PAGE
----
Could genetic analysis be useful in reducing cerebrovascular risk in hypertensive subjects with hyperhomocysteinemia and patent foramen ovale? A 2-year follow-up study.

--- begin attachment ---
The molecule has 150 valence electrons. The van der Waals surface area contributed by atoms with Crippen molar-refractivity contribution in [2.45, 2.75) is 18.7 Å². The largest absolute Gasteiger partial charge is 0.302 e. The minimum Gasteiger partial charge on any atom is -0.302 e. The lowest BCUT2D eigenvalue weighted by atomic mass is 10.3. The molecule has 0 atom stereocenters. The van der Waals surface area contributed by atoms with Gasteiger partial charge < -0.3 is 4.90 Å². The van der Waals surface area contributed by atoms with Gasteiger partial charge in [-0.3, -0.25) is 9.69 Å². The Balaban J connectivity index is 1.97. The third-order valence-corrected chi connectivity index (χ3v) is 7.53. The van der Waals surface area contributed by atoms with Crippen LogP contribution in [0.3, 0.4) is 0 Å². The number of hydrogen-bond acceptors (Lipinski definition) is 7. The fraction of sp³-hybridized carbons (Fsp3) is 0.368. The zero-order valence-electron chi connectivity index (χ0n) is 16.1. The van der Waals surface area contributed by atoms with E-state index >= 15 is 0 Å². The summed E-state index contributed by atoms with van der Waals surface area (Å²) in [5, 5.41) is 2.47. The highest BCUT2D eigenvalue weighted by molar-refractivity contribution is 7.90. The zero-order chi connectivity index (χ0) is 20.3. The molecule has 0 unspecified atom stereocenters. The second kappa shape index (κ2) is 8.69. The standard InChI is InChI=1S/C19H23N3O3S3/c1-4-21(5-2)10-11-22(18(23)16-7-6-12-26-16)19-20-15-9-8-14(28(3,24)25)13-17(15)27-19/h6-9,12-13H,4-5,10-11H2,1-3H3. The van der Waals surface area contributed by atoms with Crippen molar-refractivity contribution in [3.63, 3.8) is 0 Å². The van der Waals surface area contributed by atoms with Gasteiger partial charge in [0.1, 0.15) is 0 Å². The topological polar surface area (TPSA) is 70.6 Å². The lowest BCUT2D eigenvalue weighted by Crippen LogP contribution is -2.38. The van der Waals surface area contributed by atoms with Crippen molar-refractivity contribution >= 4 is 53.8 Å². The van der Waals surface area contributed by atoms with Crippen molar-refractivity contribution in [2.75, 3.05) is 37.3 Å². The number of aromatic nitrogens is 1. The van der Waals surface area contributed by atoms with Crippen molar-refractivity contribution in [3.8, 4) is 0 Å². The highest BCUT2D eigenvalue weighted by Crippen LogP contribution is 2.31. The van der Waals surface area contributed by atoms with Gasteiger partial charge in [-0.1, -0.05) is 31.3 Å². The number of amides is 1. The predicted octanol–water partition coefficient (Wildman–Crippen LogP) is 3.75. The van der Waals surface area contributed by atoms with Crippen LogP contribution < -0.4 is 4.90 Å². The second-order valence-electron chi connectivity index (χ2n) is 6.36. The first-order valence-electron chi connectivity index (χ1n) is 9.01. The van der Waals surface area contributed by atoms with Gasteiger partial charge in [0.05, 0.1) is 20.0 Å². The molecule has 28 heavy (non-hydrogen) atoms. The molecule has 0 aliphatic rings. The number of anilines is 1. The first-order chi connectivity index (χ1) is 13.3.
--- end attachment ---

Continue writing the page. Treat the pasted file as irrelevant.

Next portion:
OBJECTIVES: Potential causes of cryptogenic cerebrovascular (CV) events are patent foramen ovale (PFO) and hyper homocysteinemia (H-Hcys), this latter a well-established risk factor for thrombosis particularly in the presence of mutation for the methylenetetrahydrofolate reductase (MTHFR) gene. This study investigated if in uncomplicated hypertensive subjects (HTs) with isolated PFO and H-Hcys, a different MTHFR polymorphism pattern for C667→T gene mutation could influence PFO management and to reduce the CV risk. METHODS: In thirty-two HTs aged 55.6±14.4years, PFO was diagnosed by echocardiography. MTHFR genotype was evaluated by a multiplex polymerase chain reaction with reverse line blot hybridization assay. In relation to the T allele distribution, HTs were divided in normal (CC), heterozygote (CT) and homozygote (TT) for the MTHFR genotype. All subjects received a supplementation of oral folate (5mg daily) and were evaluated yearly for 2years. Analysis of variance for repeated measures (ANOVA) was used to compare changes of Hcys at baseline and at the end of follow-up and differences between continuous variables were evaluated in the three MTHFR groups with the Tukey's post hoc test after adjustment for confounders. RESULTS: At the follow-up, Hcys levels significantly normalized from baseline both in TT (38.1±6.7 vs. 15±3.6, p<0.01) and CT (26.6±2.3 vs. 9.2±1.6, p<0.01) but not in CC subjects (18.2±1.8 vs. 16.0±1.6, NS). Independently of age, BMI, vitamin treatment both systolic and diastolic blood pressure (BP) significantly decrease at the follow-up in all the MTHFR genotypes. No CV events were observed during the follow-up. CONCLUSIONS: In HTs with isolated PFO and H-Hcys, oral folate supplementation reduces Hcys levels both in TT and CT subjects with C667→T mutation of MTHFR. In addition the BP normalization probably contributed to reduce CV risk in these genotypes.